Article. Kim, SeKyung, Reporter of DongA Science
Photo. Kim, SangHyun, Reporter of DongA Science
Professor Kim, Yong Hwan in the Department of Naval Architecture and Ocean Engineering of Seoul National University has been appointed as a fellow of the Royal Institute of Naval Architects (RINA). The RINA since its establishment in 1860 has selected members making outstanding achievement in the shipping and ocean engineering area as a fellow. It means that around 300 dissertations and international scientific performances of Professor Kim are highly recognized.
Professor Kim is also appointed as a Distinguished Visiting Fellow (DVF) of the Royal Academy of Engineering (RAE) in 2015~2016. The DVF of the RAE should stay in England one month of the year to participate in seminars and give lectures. We met Professor Kim who has just finished a week-long visit to England.
The SNU’s research center has been funded by the Lloyd’s Register Educational Trust over the last 9 years. Of course, the leader of the SNU Lloyd fund research center is Professor Kim who has been at the forefront of researching on ship hydro-elasticity and green ships. He explained the British Lloyd’s Register that “The Lloyd’s Register in England was started off at a café in London.” The café in London, run by E. Lloyd was a place where people involved in maritime affairs visited frequently, so Lloyd collected maritime news and arranged ship transactions for customers, which was the start of the Register.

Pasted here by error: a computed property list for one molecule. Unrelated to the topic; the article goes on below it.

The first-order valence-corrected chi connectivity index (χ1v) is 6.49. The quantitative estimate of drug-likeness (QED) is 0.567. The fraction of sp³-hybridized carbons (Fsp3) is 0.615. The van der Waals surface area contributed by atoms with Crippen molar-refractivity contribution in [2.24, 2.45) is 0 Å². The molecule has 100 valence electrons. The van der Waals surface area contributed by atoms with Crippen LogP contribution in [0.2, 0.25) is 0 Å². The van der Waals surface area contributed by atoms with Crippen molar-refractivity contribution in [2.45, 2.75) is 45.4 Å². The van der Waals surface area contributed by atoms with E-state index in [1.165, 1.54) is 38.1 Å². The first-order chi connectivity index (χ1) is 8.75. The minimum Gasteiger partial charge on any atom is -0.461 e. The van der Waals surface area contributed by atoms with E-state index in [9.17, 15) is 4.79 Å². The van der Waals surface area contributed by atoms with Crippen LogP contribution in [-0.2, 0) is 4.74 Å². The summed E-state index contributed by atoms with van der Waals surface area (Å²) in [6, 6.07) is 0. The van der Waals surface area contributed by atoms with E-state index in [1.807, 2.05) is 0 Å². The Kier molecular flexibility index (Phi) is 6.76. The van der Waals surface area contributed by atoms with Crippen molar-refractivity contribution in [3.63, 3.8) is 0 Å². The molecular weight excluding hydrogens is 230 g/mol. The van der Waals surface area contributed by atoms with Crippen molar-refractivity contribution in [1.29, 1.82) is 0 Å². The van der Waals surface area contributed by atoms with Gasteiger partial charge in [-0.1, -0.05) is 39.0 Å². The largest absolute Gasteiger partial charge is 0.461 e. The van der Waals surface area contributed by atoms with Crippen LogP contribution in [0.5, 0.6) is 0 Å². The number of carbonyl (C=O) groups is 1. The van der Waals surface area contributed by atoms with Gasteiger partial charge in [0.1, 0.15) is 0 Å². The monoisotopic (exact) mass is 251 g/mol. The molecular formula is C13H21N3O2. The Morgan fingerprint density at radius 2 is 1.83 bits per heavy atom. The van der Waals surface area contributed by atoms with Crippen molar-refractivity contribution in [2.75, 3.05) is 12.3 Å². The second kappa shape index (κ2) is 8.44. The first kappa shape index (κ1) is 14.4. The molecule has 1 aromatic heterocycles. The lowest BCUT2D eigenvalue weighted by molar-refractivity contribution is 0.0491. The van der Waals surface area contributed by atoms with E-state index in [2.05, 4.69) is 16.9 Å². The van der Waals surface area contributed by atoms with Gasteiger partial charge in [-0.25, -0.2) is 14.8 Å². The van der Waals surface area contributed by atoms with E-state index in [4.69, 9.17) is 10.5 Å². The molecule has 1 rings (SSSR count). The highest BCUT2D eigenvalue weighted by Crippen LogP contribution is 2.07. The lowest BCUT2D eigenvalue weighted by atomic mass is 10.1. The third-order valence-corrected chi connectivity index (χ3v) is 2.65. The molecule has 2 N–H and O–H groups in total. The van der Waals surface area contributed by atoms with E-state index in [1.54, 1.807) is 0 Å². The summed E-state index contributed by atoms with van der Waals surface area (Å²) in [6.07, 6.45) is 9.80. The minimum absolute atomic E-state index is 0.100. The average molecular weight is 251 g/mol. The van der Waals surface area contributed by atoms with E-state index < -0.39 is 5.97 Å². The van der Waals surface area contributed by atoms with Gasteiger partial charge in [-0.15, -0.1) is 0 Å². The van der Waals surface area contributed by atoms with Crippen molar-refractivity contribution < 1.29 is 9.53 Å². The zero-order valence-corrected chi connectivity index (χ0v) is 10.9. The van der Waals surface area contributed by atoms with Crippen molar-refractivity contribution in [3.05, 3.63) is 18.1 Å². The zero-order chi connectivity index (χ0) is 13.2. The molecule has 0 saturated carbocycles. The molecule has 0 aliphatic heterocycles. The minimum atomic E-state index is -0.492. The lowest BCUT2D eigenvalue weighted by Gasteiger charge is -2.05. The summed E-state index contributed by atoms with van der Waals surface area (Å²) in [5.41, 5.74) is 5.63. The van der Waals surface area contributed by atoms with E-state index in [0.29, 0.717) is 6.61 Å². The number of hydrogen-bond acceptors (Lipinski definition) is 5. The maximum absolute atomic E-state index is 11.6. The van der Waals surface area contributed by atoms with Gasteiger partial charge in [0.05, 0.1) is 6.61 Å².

He said that the Register had played a role of verifying ships. “Since shipping companies that purchase ships cannot understand the technologies about the ships made by shipbuilders, they hired the Register to verify if the ships are made properly or have any problems”. At present, the Register performs not only the verification but also offers and shares various technologies regarding stability and green ships which are popular in recent years.
As for the question about how the research center has been funded by Lloyd’s Register, the professor answered that “the Lloyd’s Register of England disburses the profits as donation to operate many organization in the world”. There are 28 organizations around the world that have been funded by this donation, and the Seoul National University is one of the key organizations. At first, SNU received GBP 1 million for five years, but since 2012, the amount of research fund provided has been increased by 50% to GBP 1.5 million as the research performances of SNU have been highly acknowledged. The SNU’s Lloyd Fund Research Center has two missions. The first one is to support students while conducting joint researches with overseas or other domestic universities and the second mission is to develop and research technologies related to ships. The hydroelasticity of ships were studied at the early stage, since 2012 it has been engaged in R&D on green ship technologies along with ship hydroelasticity.
Also, the research center has been conducting researches on hydromechanics. Professor Kim said that “the hull of a ship is generally designed to encounter resistance at a minimum level“, however “if a ship sails on the sea, additional resistance like waves occurs”. The additional resistance like waves is called ‘added resistance’, and the ways to measure the added resistance are not yet unified globally so the research center is setting up a standardized method to predict added resistance.